New pa­trol cam­eras needed

Austin American-Statesman - - OPINION -

It won’t be cheap out­fit­ting Austin po­lice pa­trol cars and mo­tor­cy­cles with dig­i­tal cam­eras fea­tur­ing en­hanced au­to­matic-ac­ti­va­tion fea­tures. The price tag is about $15.5 mil­lion and worth ev­ery dime.

The cam­eras are not only an in­vest­ment in pub­lic safety, as Po­lice Chief Art Acevedo noted, but also a way to re­solve dis­putes about the way po­lice in­ter­act with cit­i­zens. Re­ports of po­lice mis­con­duct or ex­ces­sive force are more eas­ily re­solved if the in­ci­dents are cap­tured on video. Videos don’t ex­ag­ger­ate, em­bel­lish or equiv­o­cate.

But to work, a per­son has to ac­ti­vate the cam­era. Fail­ure to ac­ti­vate can be costly.

The city paid out $1 mil­lion to the fam­ily of Daniel Rocha to set­tle a wrong­ful death suit his fam­ily filed af­ter a fa­tal en­counter with Austin po­lice in 2005. Though Julie Schroeder, the of­fi­cer who fired the shots, claimed the shoot­ing was jus­ti­fied, nei­ther she nor her sergeant — who also strug­gled with Rocha, who was un­armed — recorded the en­counter.

A grand jury de­clined to in­dict Schroeder on crim­i­nal charges. But then-Po­lice Chief Stan Knee fired Schroeder be­cause she vi­o­lated depart­ment pol­icy in the shoot­ing. Had the en­counter been taped, the events would have been ob­jec­tively doc­u­mented, and the of­fi­cer’s ver­sion of events would have been eas­ier to af­firm or re­fute.

Of­fi­cer Leonardo Quin­tana, who shot and killed Nathaniel San­ders II in 2009, ap­proached the car in which San­ders was sleep­ing with­out ac­ti­vat­ing his cam­era. Again, a grand jury de­clined to in­dict the of­fi­cer, but a lack of ob­jec­tive doc­u­men­ta­tion of the night’s events is one rea­son the Austin City Coun­cil is con­sid­er­ing pay­ing the San­ders fam­ily $750,000 to set­tle a fed­eral law­suit.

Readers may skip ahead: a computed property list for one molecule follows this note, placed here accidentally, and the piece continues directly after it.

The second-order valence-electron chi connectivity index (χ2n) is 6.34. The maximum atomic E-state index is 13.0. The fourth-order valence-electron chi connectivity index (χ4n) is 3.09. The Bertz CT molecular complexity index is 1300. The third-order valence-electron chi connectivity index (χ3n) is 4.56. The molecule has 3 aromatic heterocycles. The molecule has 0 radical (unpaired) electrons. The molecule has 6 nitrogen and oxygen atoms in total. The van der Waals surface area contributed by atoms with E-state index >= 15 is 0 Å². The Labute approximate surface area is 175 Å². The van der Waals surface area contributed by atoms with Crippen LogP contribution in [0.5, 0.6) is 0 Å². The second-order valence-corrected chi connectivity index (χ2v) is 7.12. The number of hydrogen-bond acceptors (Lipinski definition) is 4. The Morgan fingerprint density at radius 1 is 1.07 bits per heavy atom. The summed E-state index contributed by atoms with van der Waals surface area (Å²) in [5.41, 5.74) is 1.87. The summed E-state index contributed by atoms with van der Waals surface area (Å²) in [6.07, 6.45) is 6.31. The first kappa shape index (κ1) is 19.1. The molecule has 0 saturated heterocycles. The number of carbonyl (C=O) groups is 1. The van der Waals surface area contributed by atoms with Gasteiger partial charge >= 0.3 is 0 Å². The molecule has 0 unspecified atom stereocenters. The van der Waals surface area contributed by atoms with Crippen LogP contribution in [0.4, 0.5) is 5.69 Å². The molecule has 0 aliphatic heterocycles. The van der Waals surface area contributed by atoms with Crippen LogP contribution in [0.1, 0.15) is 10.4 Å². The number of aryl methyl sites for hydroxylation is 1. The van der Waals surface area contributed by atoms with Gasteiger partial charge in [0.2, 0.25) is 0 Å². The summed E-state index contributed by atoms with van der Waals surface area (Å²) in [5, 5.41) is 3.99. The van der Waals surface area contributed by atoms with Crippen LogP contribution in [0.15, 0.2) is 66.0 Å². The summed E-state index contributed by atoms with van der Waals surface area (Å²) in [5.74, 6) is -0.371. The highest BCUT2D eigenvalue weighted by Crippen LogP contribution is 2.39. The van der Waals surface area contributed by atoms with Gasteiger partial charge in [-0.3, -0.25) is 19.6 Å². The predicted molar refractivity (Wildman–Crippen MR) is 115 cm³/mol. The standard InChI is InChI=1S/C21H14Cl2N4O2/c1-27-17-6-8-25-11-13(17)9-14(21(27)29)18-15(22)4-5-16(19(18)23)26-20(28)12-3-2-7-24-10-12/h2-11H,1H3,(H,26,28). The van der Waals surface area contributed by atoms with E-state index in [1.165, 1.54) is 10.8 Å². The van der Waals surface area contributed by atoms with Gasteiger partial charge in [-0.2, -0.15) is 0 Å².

Quin­tana was sus­pended for 15 days for not ac­ti­vat­ing his dash­board cam­era. He since has been fired from the Austin po­lice force be­cause of a drunken driv­ing ar­rest in Wil­liamson County.

The cam­era sys­tems now in pa­trol cars de­pend largely on of­fi­cers ac­ti­vat­ing them. The cam­eras start record­ing when the of­fi­cer man­u­ally ac­ti­vates them or when the over­head lights or sirens are ac­ti­vated.

The cam­eras the coun­cil should ap­prove would au­to­mat­i­cally ac­ti­vate when of­fi­cers open their pa­trol car doors. They also would start record­ing when the over­head lights are ac­ti­vated and when cars top a cer­tain speed or when car sen­sors de­tect a crash. The sys­tem would re­duce the hu­man er­ror of fail­ing to ac­ti­vate cam­eras. They also would al­low su­per­vi­sors to monitor of­fi­cers on the street in real time.

Bonds that don’t re­quire voter ap­proval would fi­nance the cam­eras. They would be phased in, and po­lice of­fi­cials hope to equip all pa­trol cars and mo­tor­cy­cles with the new dig­i­tal cam­eras by 2012.

The pro­posed ac­qui­si­tion en­joys the sup­port of Sgt. Wayne Vin­cent, pres­i­dent of the Austin Po­lice As­so­ci­a­tion. “No of­fi­cer wants to make a mis­take and not have a cam­era on when it should be on, so this will help al­le­vi­ate a lot of that,” said Vin­cent. He noted that the cam­eras are of­fi­cer friendly in that they can pro­tect pa­trol of­fi­cers from false al­le­ga­tions of mis­con­duct.

Said Acevedo: “This is an in­vest­ment, not just in pro­tect­ing the of­fi­cers, but it is an in­vest­ment in pro­tect­ing the tax­pay­ers and build­ing trust with the com­mu­nity.”

They are both right. The cam­eras are a good in­vest­ment — in pro­tect­ing tax­pay­ers from le­gal li­a­bil­ity and in com­mu­nity trust.

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